From the Vietnam War, the moon landing and Woodstock, several upcoming exhibits at the Huntsville Museum of Art are lining up to make it a summer of the 1960s and celebrating Huntsville and its role in Alabama’s history.
“We have a full lineup for the summer which is really exciting,” said Samantha Nielsen, communications director for the museum.
In addition to the 1960s era exhibits, in honor of Alabama’s bicentennial the museum will also feature an exhibit of all six of Alabama’s constitutions in “We the People: Alabama’s Defining Documents.”
“It will be the first time they’ve left the capitol to be on display,” she said.
In the summer of 1819, 44 delegates met in Huntsville to draft Alabama’s first constitution, the defining document that provided the framework for the state’s government and made Alabama the 22nd of the United States. The special bicentennial exhibition curated by the Alabama Department of Archives and History will feature all six of Alabama’s constitutions, along with the 1861 ordinance of secession, which declared Alabama’s separation from the Union on the eve of the Civil War.
In preparation for Alabama’s bicentennial year, extensive conservation work has been conducted on the documents by the Northeast Document Conversation Center in Andover, Massachusetts. Nielsen said the “We the People” exhibit will be the first public display of the historic records since returning from their conservation, and the first time they’ve ever been displayed together outside of Montgomery.
“They will arrive by Constitution Convoy, which will include a police escort and Alabama Patriot Guard,” Nielsen said. “It will be similar to the Trail of Tears but on a much smaller scale.”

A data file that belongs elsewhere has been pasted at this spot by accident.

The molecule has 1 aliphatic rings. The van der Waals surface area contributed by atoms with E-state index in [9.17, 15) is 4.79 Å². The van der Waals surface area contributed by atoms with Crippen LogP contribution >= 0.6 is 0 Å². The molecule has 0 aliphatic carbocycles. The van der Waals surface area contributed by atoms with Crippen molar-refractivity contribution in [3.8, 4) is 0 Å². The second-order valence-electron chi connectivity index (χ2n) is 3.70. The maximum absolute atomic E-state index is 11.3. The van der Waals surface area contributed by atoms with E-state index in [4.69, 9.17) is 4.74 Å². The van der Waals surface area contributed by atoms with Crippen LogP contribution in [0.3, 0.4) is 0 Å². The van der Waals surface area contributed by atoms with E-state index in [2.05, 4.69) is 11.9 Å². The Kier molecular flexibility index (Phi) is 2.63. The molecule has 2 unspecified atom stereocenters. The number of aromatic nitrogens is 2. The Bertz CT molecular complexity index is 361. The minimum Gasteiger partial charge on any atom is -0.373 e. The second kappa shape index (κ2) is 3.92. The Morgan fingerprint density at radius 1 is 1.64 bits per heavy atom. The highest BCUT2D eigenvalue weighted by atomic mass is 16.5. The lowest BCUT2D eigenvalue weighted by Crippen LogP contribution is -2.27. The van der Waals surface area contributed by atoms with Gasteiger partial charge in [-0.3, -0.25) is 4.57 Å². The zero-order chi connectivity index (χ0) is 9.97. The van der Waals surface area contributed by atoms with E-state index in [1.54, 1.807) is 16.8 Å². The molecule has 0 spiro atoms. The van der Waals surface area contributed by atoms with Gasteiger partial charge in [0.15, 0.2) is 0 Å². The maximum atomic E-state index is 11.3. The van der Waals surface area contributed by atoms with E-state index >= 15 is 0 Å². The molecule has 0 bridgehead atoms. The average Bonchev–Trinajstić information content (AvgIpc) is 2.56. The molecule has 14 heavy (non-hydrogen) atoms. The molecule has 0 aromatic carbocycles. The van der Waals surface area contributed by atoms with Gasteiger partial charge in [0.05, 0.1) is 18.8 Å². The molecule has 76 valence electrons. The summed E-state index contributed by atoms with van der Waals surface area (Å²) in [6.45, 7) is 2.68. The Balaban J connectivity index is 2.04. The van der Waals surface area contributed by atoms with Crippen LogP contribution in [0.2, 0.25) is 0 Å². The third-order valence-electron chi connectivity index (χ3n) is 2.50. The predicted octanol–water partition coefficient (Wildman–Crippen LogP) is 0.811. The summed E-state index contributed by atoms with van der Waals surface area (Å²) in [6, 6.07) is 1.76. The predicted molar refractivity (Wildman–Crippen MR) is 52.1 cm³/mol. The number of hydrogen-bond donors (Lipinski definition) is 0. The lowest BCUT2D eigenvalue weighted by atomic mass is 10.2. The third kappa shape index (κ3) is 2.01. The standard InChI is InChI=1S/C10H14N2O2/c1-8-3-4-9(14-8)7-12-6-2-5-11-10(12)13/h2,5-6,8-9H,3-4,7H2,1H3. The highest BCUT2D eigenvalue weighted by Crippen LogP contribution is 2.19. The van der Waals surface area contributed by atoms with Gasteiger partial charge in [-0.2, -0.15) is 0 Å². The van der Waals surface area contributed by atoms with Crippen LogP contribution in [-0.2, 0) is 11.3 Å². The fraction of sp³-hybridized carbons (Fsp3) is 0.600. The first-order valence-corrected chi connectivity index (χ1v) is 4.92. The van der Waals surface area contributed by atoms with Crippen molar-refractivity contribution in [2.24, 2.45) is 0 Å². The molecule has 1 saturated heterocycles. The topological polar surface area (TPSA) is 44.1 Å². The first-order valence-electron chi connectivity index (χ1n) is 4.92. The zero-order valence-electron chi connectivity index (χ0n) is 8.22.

The convoy is scheduled to arrive on Tuesday, June 25 and the opening day of the exhibit will be Sunday, June 30.
“We will have free admission on opening day, June 30, along with a ribbon cutting with state and city representatives at 1 p.m.,” Nielsen said. A lecture on the exhibits will be at 3 p.m. in the Great Hall by Steve Murray, director of the state archives and history, and Conservator Katie Boodle.
The exhibit will be on display in the Haws Gallery until Aug. 11.
A New Moon Rises: Views from the Lunar Reconnaissance Orbiter Camera
Another historic exhibit with direct connections to Huntsville is in celebration of the 50th anniversary of man’s first step on the moon. “A New Moon Rises” is a traveling exhibition from the Smithsonian and features large-scale, high-resolution photographs of the lunar surface taken over the last decade.
Nielsen said the photos were captured by the Lunar Reconnaissance Orbiter Camera (LROC), and “the images are stunning” from historic Apollo landing sites to towering mountains rising out of the darkness of the lunar poles.
The LROC’s mission was originally conceived to support future human missions to the moon. After its first 15 months of operation, it began a mission of pure scientific exploration. The moon is not the same place as when astronauts last stepped foot on it. New impact craters are being formed. Volcanic activity, once thought long extinct, may have happened in the recent past. The crust has recently fractured from slow interior cooling and shrinking of the moon and it may still be shrinking today.
Nielsen said the exhibit opened May 19 in the Adtran, Jurenko, Thurber and Guild Galleries. It closes Aug. 11.
Vietnam: The Real War Photographs from The Associated Press
The Associated Press is a nonprofit global news agency headquartered in New York. Founded in 1846, it operates as an independent cooperative and has earned 52 Pulitzer Prizes, including 31 for photography, since the award was established in 1917.